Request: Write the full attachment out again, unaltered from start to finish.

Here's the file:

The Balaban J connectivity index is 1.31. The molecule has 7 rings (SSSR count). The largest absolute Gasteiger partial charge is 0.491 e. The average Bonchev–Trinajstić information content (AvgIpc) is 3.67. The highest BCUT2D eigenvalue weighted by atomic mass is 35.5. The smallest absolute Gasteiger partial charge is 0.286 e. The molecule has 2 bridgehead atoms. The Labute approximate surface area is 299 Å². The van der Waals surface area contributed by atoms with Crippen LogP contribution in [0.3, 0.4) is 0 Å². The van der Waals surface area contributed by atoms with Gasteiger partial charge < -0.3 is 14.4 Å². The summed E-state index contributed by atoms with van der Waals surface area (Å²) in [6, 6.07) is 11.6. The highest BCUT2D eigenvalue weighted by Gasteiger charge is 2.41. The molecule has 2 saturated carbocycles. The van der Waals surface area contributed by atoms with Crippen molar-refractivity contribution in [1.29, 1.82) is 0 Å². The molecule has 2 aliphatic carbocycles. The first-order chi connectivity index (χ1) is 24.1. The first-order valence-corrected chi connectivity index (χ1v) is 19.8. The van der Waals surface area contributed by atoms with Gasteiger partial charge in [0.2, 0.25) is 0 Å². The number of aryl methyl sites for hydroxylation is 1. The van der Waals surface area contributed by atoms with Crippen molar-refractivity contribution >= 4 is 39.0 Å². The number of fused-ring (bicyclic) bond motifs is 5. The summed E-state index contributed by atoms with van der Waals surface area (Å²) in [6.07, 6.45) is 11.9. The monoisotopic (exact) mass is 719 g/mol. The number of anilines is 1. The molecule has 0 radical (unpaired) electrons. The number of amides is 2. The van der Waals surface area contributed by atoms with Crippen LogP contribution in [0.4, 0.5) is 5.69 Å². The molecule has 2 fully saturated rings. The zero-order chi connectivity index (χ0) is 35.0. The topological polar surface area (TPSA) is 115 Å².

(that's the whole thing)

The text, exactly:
The Balaban J connectivity index is 1.31. The molecule has 7 rings (SSSR count). The largest absolute Gasteiger partial charge is 0.491 e. The average Bonchev–Trinajstić information content (AvgIpc) is 3.67. The highest BCUT2D eigenvalue weighted by atomic mass is 35.5. The smallest absolute Gasteiger partial charge is 0.286 e. The molecule has 2 bridgehead atoms. The Labute approximate surface area is 299 Å². The van der Waals surface area contributed by atoms with Crippen LogP contribution in [0.3, 0.4) is 0 Å². The van der Waals surface area contributed by atoms with Gasteiger partial charge < -0.3 is 14.4 Å². The summed E-state index contributed by atoms with van der Waals surface area (Å²) in [6, 6.07) is 11.6. The highest BCUT2D eigenvalue weighted by Gasteiger charge is 2.41. The molecule has 2 saturated carbocycles. The van der Waals surface area contributed by atoms with Crippen molar-refractivity contribution in [1.29, 1.82) is 0 Å². The molecule has 2 aliphatic carbocycles. The first-order chi connectivity index (χ1) is 24.1. The first-order valence-corrected chi connectivity index (χ1v) is 19.8. The van der Waals surface area contributed by atoms with Gasteiger partial charge in [0.2, 0.25) is 0 Å². The number of aryl methyl sites for hydroxylation is 1. The van der Waals surface area contributed by atoms with Crippen molar-refractivity contribution >= 4 is 39.0 Å². The number of fused-ring (bicyclic) bond motifs is 5. The summed E-state index contributed by atoms with van der Waals surface area (Å²) in [6.07, 6.45) is 11.9. The monoisotopic (exact) mass is 719 g/mol. The number of anilines is 1. The molecule has 0 radical (unpaired) electrons. The number of amides is 2. The van der Waals surface area contributed by atoms with Crippen LogP contribution in [0.4, 0.5) is 5.69 Å². The molecule has 2 fully saturated rings. The zero-order chi connectivity index (χ0) is 35.0. The topological polar surface area (TPSA) is 115 Å².